Treasury Secretary Jack Lew announced yesterday that the federal government has sold its remaining shares of General Motors stock.

"With the final sale of GM stock, this important chapter in our nation’s history is now closed," Lew said during a conference call with journalists.

At the end, taxpayers invested $49.5 billion in bailing out GM in 2009 and in return received a 60 percent share of the once-mighty corporation. With this final sale, taxpayers recoup all $10 billion of that investment.

Was it worth it?

Lew and his boss in the Oval Office have no doubt about the answer to that question - of course it was because, as the Treasury head said Monday, the U.S. auto industry was saved from collapse, thus preserving an estimated 370,000 jobs.

But hundreds of GM creditors who were essentially stiffed by the government in the bailout in preference to the United Auto Workers union likely see things differently.

So do the 20,000 or so nonunion executives from GM's former parts subsidiary, Delphi, who lost up to 70 percent of their pensions when the government imposed the UAW-favored bailout.

All's well that ends well?

But GM is healthy today, its product lineup has been reinvigorated, product quality is light years ahead of where it was in the pre-bailout era, and the company is once again poised to be a world leader. So, what's the beef?

Here's the beef: Three terrible precedents were set that sooner or later will haunt entrepreneurs, investors and corporate bigwigs: First, long-established bankruptcy procedures that protected private property and investors were thrown out the window. There goes the sanctity of ownership.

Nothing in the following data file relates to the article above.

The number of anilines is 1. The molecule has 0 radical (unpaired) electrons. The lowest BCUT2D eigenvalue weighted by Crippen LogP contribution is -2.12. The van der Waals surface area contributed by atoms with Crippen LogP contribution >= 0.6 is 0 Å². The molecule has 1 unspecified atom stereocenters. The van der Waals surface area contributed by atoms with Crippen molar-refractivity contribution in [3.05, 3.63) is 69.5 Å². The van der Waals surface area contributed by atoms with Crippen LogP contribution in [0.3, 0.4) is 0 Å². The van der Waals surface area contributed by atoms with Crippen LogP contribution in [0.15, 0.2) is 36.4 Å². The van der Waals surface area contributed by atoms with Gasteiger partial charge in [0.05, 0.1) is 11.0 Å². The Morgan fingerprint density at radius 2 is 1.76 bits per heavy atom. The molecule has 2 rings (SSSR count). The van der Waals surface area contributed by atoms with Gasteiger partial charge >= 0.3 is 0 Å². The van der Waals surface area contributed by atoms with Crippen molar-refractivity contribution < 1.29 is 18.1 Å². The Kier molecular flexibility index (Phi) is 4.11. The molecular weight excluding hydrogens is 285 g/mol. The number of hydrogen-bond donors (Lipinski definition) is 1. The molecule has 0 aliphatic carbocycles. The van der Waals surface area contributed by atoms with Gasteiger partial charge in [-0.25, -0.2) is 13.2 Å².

Second, the retirement funds of 20,000 nonunion Delphi employees were sacrificed on the altar of the UAW, one of the Democratic party's oldest and most generous funders. So much for equality and fairness.

Finally, the GM bailout represents perhaps the ultimate example of "government picking winners and losers," a process that replaces economic freedom and opportunity with political greed and influence. Only the politicians and the bureaucrats win that game.

On today's

Editorial: Obama should stop using the IRS to suppress political speech.

Not-So-Friendly Skies, Day Two: Tough to be a city left out of the hub system.

Byron York: Why is Ted Cruz the only U.S. senator attending the Mandela funeral?

Sean Higgins: Should we know who wants to drill on public lands?

Philip Klein: Hospitals will still have a "free-rider" problem under Obamacare.

Luke Rosiak: Obscure federal agencies operate out of sight, and sometimes out of line

Peter J. Pitts: FDA must decide if a bio-similar rose is still a rose by any other name.

In other news

The New York Times: Rule to curb banks' risk-taking near approval.

The Washington Post: Defense, budget deals thought near.

The Washington Times: Troops forced to rely on welfare, holiday spirit.

Los Angeles Times: Tiny start-up is the talk of Silicon Valley.

ABC News: Doctors' group backs new prescription drug rules.

CNN: Colorado town may vote to shoot down drones.

Lefty Playbook

Talking Points Memo: The emerging deal to save food stamps.

The Nation: Hacktivists on trial.

The New York Observer: Men's Warehouse and Jos. A. Banks play chicken.

Bonus must-read

The American Prospect: Can Colorado and Washington make legal marijuana work?

Righty Playbook

The American Conservative: China's Monroe Doctrine, or escalation in Asia?

Washington Free Beacon: China holds war games near North Korean border.

Daily Caller: Northeast states declare war on Midwest, South.

Bonus must-read

National Review Online: How presidents lie.